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December 11, 2012

Save a Set of Elements with SelectionFilterElement

Filed under: Selection — Harry Mattison @ 10:25 am

Here’s another great question from a reader! Is it possible to save a selection, with a name, and call upon it later?

Yes, it is.

public void SelectionFilter()
{
    Document doc = this.ActiveUIDocument.Document;
    UIDocument uidoc = new UIDocument(doc);

    // Prompt user to pick one or more elements
    IList<Reference> refList = uidoc.Selection.PickObjects(ObjectType.Element, "Pick elements to add to selection filter");

    // Create a transaction
    using (Transaction t = new Transaction(doc,"Create & Add To Selection Filter"))
    {
        t.Start(); // Start the transaction

        // Create a SelectionFilterElement
        SelectionFilterElement selFilter = SelectionFilterElement.Create(doc,"My Selection Filter");

        foreach (Reference r in refList) // Iterate through list of selected elements
        {
            // Add the ElementId of each selected element to the selection filter
            selFilter.AddSingle(r.ElementId);
        }

        // Commit the transaction
        t.Commit();
    }
}

After the filter is created it can be seen in the Filters dialog. It cannot be applied to a view but it can be used in other ways which is a a good topic for a future posts.

filterDialog

P.S. If you try to run this macro twice, it will fail the 2nd time because the filter names must be unique. The IsNameUnique method could be used to check for this case.

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3 Comments »

  1. I think I am going to be the code police for this one :-)
    I totally understand and agree with that snippets published here are not intended to be (and should not be) up to production level. Typically, a lot of validations and error handling would have to be added, which is not at all necessity to show in the snippets presented herein. However, with just this particular code around object picking, I think it should be mentioned that if the end-user escapes the picking mode (by ether hitting the Esc key or the cancel button in Revit), the Revit API will throw an exception as a way of notifying the API programmer. For that reason the OperationCancelledException should probably be always handled in code that invokes picking.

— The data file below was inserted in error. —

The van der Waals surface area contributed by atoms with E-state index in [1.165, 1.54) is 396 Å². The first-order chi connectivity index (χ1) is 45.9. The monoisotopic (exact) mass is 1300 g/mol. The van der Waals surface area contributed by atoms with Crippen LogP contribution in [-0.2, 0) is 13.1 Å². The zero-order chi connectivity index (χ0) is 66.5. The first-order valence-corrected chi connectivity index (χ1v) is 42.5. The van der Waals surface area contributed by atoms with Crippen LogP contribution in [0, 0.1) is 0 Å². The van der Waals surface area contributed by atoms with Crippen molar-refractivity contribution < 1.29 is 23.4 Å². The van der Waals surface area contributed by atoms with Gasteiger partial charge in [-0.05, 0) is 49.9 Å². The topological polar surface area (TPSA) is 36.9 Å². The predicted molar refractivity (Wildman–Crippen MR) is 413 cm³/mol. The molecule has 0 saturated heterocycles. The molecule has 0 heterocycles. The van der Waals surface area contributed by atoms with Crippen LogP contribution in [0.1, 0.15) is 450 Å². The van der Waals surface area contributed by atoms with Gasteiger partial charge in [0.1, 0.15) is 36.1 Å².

And while I am on the subject, the transaction would typically not be started (or even instantiated) until after the picking is completed, mainly for the reason I have just mentioned above. (Naturally, the creation of the selection filter would have to be postponed too.)

    Comment by Arnošt Löbel — December 11, 2012 @ 12:28 pm

    • Hi Policeman Lobel,

      Isn’t it enough that I am using the ugly “transaction using block” code that you suggested :)
      Seriously, you are right that the selection does not belong in the transaction, so I have moved it accordingly. But I disagree that I should include code to handle the OperationCancelledException every time I show an example with PickObject or PickObjects. I will write a separate post on the subject and hope that suffices.

      Comment by harrymattison — December 11, 2012 @ 12:41 pm

  2. The transaction in this sample is fine the way it is, at least for demonstration purposes. The “using” block ensures the transaction will be rolled black and closed in case of an exception. I too do agree with you that you should not bother with exception handling in the code snippets you provide in this blog. (By the way, the snippets are great! A seriously good job!) However, the OperationCancelledException deserves an exception from that rule, in my opinion. It is so because escaping the picking mode is so very likely that handling of that particular exception should always be part of object picking operation. I do not think you need to change the snippet though; I just thought it should be noted at least as a comment.
    Cheers.

    Comment by Arnošt Löbel — December 12, 2012 @ 5:40 pm


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